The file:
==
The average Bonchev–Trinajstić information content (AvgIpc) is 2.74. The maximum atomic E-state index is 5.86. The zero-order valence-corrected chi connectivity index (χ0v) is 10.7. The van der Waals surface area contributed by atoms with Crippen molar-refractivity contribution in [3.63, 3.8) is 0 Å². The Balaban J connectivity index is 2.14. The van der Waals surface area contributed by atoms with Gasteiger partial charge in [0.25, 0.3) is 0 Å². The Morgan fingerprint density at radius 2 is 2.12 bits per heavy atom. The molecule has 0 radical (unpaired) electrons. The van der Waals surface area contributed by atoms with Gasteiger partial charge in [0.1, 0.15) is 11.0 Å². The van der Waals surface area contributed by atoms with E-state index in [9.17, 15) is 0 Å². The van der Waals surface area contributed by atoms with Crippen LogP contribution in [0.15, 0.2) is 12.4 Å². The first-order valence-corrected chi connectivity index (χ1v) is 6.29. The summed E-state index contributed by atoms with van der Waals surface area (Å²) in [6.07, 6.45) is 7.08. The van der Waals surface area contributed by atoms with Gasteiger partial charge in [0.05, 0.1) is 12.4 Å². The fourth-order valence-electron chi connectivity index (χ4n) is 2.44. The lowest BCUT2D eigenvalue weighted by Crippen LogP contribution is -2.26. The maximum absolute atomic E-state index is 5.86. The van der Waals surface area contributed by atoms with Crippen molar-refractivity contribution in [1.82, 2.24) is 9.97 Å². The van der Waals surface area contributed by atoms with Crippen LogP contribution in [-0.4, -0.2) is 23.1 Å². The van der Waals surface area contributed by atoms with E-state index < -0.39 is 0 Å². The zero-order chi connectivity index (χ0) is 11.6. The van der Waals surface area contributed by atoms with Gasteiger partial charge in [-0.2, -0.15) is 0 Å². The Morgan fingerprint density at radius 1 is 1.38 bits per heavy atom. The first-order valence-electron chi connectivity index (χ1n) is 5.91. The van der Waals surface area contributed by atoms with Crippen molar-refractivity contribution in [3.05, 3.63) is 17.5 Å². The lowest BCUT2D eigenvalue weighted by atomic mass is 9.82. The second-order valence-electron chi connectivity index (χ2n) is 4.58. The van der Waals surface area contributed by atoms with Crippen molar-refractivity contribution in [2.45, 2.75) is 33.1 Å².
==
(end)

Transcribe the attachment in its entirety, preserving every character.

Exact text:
The average Bonchev–Trinajstić information content (AvgIpc) is 2.74. The maximum atomic E-state index is 5.86. The zero-order valence-corrected chi connectivity index (χ0v) is 10.7. The van der Waals surface area contributed by atoms with Crippen molar-refractivity contribution in [3.63, 3.8) is 0 Å². The Balaban J connectivity index is 2.14. The van der Waals surface area contributed by atoms with Gasteiger partial charge in [0.25, 0.3) is 0 Å². The Morgan fingerprint density at radius 2 is 2.12 bits per heavy atom. The molecule has 0 radical (unpaired) electrons. The van der Waals surface area contributed by atoms with Gasteiger partial charge in [0.1, 0.15) is 11.0 Å². The van der Waals surface area contributed by atoms with E-state index in [9.17, 15) is 0 Å². The van der Waals surface area contributed by atoms with Crippen LogP contribution in [0.15, 0.2) is 12.4 Å². The first-order valence-corrected chi connectivity index (χ1v) is 6.29. The summed E-state index contributed by atoms with van der Waals surface area (Å²) in [6.07, 6.45) is 7.08. The van der Waals surface area contributed by atoms with Gasteiger partial charge in [0.05, 0.1) is 12.4 Å². The fourth-order valence-electron chi connectivity index (χ4n) is 2.44. The lowest BCUT2D eigenvalue weighted by Crippen LogP contribution is -2.26. The maximum absolute atomic E-state index is 5.86. The van der Waals surface area contributed by atoms with Crippen molar-refractivity contribution in [1.82, 2.24) is 9.97 Å². The van der Waals surface area contributed by atoms with Crippen LogP contribution in [-0.4, -0.2) is 23.1 Å². The van der Waals surface area contributed by atoms with E-state index < -0.39 is 0 Å². The zero-order chi connectivity index (χ0) is 11.6. The van der Waals surface area contributed by atoms with Gasteiger partial charge in [-0.2, -0.15) is 0 Å². The Morgan fingerprint density at radius 1 is 1.38 bits per heavy atom. The first-order valence-electron chi connectivity index (χ1n) is 5.91. The van der Waals surface area contributed by atoms with Crippen molar-refractivity contribution in [3.05, 3.63) is 17.5 Å². The lowest BCUT2D eigenvalue weighted by atomic mass is 9.82. The second-order valence-electron chi connectivity index (χ2n) is 4.58. The van der Waals surface area contributed by atoms with Crippen molar-refractivity contribution in [2.45, 2.75) is 33.1 Å².